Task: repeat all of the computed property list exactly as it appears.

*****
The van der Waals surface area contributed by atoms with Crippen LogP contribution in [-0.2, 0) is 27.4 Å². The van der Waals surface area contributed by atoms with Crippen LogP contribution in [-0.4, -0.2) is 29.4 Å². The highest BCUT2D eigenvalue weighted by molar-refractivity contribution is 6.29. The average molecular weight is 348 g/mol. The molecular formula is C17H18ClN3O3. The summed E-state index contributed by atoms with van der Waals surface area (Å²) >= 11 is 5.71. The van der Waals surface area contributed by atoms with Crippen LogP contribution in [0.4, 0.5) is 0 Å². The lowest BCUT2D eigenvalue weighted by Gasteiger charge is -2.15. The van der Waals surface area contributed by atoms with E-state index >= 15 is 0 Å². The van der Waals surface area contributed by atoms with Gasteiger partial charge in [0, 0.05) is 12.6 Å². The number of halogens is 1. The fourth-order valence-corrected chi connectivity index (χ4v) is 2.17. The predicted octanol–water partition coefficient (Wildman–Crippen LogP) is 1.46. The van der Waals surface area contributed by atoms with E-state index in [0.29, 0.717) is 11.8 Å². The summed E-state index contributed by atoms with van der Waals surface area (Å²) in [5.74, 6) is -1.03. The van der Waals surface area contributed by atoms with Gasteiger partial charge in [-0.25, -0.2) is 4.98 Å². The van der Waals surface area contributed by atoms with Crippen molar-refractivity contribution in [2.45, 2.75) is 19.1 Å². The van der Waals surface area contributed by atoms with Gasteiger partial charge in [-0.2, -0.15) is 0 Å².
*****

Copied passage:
The van der Waals surface area contributed by atoms with Crippen LogP contribution in [-0.2, 0) is 27.4 Å². The van der Waals surface area contributed by atoms with Crippen LogP contribution in [-0.4, -0.2) is 29.4 Å². The highest BCUT2D eigenvalue weighted by molar-refractivity contribution is 6.29. The average molecular weight is 348 g/mol. The molecular formula is C17H18ClN3O3. The summed E-state index contributed by atoms with van der Waals surface area (Å²) >= 11 is 5.71. The van der Waals surface area contributed by atoms with Crippen LogP contribution in [0.4, 0.5) is 0 Å². The lowest BCUT2D eigenvalue weighted by Gasteiger charge is -2.15. The van der Waals surface area contributed by atoms with E-state index >= 15 is 0 Å². The van der Waals surface area contributed by atoms with Gasteiger partial charge in [0, 0.05) is 12.6 Å². The number of halogens is 1. The fourth-order valence-corrected chi connectivity index (χ4v) is 2.17. The predicted octanol–water partition coefficient (Wildman–Crippen LogP) is 1.46. The van der Waals surface area contributed by atoms with E-state index in [0.29, 0.717) is 11.8 Å². The summed E-state index contributed by atoms with van der Waals surface area (Å²) in [5.74, 6) is -1.03. The van der Waals surface area contributed by atoms with Gasteiger partial charge in [-0.25, -0.2) is 4.98 Å². The van der Waals surface area contributed by atoms with Crippen molar-refractivity contribution in [2.45, 2.75) is 19.1 Å². The van der Waals surface area contributed by atoms with Gasteiger partial charge in [-0.2, -0.15) is 0 Å².